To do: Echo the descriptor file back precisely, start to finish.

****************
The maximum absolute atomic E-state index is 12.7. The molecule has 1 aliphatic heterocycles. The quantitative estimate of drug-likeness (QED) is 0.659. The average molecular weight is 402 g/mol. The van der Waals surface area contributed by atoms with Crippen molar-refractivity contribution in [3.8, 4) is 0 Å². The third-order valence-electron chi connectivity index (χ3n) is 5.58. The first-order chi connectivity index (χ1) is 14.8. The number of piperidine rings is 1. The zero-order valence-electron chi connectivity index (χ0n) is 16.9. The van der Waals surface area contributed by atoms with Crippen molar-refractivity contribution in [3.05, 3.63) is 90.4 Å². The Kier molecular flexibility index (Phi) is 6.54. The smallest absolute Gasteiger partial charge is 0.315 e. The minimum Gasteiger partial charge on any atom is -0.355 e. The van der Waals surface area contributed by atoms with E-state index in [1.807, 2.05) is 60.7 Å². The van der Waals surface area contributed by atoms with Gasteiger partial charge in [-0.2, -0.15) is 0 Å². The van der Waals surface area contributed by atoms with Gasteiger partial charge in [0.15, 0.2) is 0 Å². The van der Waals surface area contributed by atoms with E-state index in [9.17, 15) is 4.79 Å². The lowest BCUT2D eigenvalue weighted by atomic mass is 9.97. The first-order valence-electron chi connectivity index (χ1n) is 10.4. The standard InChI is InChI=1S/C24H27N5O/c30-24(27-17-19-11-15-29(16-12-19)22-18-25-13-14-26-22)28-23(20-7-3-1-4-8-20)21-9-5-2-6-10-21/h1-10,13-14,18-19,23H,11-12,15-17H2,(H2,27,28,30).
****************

The maximum absolute atomic E-state index is 12.7. The molecule has 1 aliphatic heterocycles. The quantitative estimate of drug-likeness (QED) is 0.659. The average molecular weight is 402 g/mol. The van der Waals surface area contributed by atoms with Crippen molar-refractivity contribution in [3.8, 4) is 0 Å². The third-order valence-electron chi connectivity index (χ3n) is 5.58. The first-order chi connectivity index (χ1) is 14.8. The number of piperidine rings is 1. The zero-order valence-electron chi connectivity index (χ0n) is 16.9. The van der Waals surface area contributed by atoms with Crippen molar-refractivity contribution in [3.05, 3.63) is 90.4 Å². The Kier molecular flexibility index (Phi) is 6.54. The smallest absolute Gasteiger partial charge is 0.315 e. The minimum Gasteiger partial charge on any atom is -0.355 e. The van der Waals surface area contributed by atoms with E-state index in [1.807, 2.05) is 60.7 Å². The van der Waals surface area contributed by atoms with Gasteiger partial charge in [-0.2, -0.15) is 0 Å². The van der Waals surface area contributed by atoms with Gasteiger partial charge in [0.15, 0.2) is 0 Å². The van der Waals surface area contributed by atoms with E-state index in [9.17, 15) is 4.79 Å². The lowest BCUT2D eigenvalue weighted by atomic mass is 9.97. The first-order valence-electron chi connectivity index (χ1n) is 10.4. The standard InChI is InChI=1S/C24H27N5O/c30-24(27-17-19-11-15-29(16-12-19)22-18-25-13-14-26-22)28-23(20-7-3-1-4-8-20)21-9-5-2-6-10-21/h1-10,13-14,18-19,23H,11-12,15-17H2,(H2,27,28,30).